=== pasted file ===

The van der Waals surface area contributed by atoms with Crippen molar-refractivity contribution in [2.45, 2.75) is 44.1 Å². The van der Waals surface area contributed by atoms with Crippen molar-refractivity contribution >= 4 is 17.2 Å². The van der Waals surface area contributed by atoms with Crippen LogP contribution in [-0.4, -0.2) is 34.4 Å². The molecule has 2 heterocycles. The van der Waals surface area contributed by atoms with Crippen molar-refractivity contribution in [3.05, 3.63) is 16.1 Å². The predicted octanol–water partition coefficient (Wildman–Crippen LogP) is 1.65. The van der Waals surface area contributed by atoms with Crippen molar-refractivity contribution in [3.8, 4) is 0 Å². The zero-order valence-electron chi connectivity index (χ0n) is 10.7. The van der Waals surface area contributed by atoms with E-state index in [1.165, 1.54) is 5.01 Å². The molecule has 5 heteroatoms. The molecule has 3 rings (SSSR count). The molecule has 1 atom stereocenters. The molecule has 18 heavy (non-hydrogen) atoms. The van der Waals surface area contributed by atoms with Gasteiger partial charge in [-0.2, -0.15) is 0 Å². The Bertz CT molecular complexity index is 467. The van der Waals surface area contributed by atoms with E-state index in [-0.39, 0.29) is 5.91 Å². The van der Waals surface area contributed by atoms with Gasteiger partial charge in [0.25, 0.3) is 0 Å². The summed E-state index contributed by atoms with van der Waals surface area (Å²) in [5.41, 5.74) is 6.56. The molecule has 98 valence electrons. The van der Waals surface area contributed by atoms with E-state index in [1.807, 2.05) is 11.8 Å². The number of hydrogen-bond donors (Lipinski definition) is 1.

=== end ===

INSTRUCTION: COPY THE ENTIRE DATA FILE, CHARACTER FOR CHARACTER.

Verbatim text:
The van der Waals surface area contributed by atoms with Crippen molar-refractivity contribution in [2.45, 2.75) is 44.1 Å². The van der Waals surface area contributed by atoms with Crippen molar-refractivity contribution >= 4 is 17.2 Å². The van der Waals surface area contributed by atoms with Crippen LogP contribution in [-0.4, -0.2) is 34.4 Å². The molecule has 2 heterocycles. The van der Waals surface area contributed by atoms with Crippen molar-refractivity contribution in [3.05, 3.63) is 16.1 Å². The predicted octanol–water partition coefficient (Wildman–Crippen LogP) is 1.65. The van der Waals surface area contributed by atoms with Crippen molar-refractivity contribution in [3.8, 4) is 0 Å². The zero-order valence-electron chi connectivity index (χ0n) is 10.7. The van der Waals surface area contributed by atoms with E-state index in [1.165, 1.54) is 5.01 Å². The molecule has 5 heteroatoms. The molecule has 3 rings (SSSR count). The molecule has 1 atom stereocenters. The molecule has 18 heavy (non-hydrogen) atoms. The van der Waals surface area contributed by atoms with Gasteiger partial charge in [-0.2, -0.15) is 0 Å². The Bertz CT molecular complexity index is 467. The van der Waals surface area contributed by atoms with E-state index in [-0.39, 0.29) is 5.91 Å². The van der Waals surface area contributed by atoms with Gasteiger partial charge in [0.25, 0.3) is 0 Å². The summed E-state index contributed by atoms with van der Waals surface area (Å²) in [5.41, 5.74) is 6.56. The molecule has 98 valence electrons. The van der Waals surface area contributed by atoms with E-state index in [1.807, 2.05) is 11.8 Å². The number of hydrogen-bond donors (Lipinski definition) is 1.